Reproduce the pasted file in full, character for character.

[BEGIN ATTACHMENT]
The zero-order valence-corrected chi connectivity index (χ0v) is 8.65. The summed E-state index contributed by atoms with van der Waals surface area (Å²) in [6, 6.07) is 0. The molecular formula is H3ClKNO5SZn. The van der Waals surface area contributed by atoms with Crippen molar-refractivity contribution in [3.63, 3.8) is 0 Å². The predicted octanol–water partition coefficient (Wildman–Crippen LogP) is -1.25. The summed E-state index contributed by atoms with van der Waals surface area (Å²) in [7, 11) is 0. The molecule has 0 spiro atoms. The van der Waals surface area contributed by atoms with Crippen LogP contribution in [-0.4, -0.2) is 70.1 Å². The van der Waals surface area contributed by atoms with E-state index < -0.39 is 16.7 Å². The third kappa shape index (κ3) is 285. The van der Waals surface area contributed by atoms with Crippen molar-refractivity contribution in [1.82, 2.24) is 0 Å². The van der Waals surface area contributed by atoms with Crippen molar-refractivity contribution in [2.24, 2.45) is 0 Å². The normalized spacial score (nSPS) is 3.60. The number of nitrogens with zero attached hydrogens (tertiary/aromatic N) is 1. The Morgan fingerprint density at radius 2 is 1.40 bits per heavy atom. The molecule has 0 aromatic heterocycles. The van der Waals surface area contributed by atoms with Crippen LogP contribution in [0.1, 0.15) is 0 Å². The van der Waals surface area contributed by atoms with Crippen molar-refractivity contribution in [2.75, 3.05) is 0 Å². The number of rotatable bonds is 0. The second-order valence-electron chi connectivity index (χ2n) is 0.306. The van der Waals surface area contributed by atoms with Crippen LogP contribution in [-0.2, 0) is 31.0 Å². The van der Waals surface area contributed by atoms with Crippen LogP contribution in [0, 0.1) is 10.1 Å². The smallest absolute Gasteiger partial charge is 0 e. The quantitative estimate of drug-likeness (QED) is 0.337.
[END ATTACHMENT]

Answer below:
The zero-order valence-corrected chi connectivity index (χ0v) is 8.65. The summed E-state index contributed by atoms with van der Waals surface area (Å²) in [6, 6.07) is 0. The molecular formula is H3ClKNO5SZn. The van der Waals surface area contributed by atoms with Crippen molar-refractivity contribution in [3.63, 3.8) is 0 Å². The predicted octanol–water partition coefficient (Wildman–Crippen LogP) is -1.25. The summed E-state index contributed by atoms with van der Waals surface area (Å²) in [7, 11) is 0. The molecule has 0 spiro atoms. The van der Waals surface area contributed by atoms with Crippen LogP contribution in [-0.4, -0.2) is 70.1 Å². The van der Waals surface area contributed by atoms with E-state index < -0.39 is 16.7 Å². The third kappa shape index (κ3) is 285. The van der Waals surface area contributed by atoms with Crippen molar-refractivity contribution in [1.82, 2.24) is 0 Å². The van der Waals surface area contributed by atoms with Crippen molar-refractivity contribution in [2.24, 2.45) is 0 Å². The normalized spacial score (nSPS) is 3.60. The number of nitrogens with zero attached hydrogens (tertiary/aromatic N) is 1. The Morgan fingerprint density at radius 2 is 1.40 bits per heavy atom. The molecule has 0 aromatic heterocycles. The van der Waals surface area contributed by atoms with Crippen LogP contribution in [0.1, 0.15) is 0 Å². The van der Waals surface area contributed by atoms with Crippen molar-refractivity contribution in [2.75, 3.05) is 0 Å². The number of rotatable bonds is 0. The second-order valence-electron chi connectivity index (χ2n) is 0.306. The van der Waals surface area contributed by atoms with Crippen LogP contribution in [-0.2, 0) is 31.0 Å². The van der Waals surface area contributed by atoms with Crippen LogP contribution in [0, 0.1) is 10.1 Å². The smallest absolute Gasteiger partial charge is 0 e. The quantitative estimate of drug-likeness (QED) is 0.337.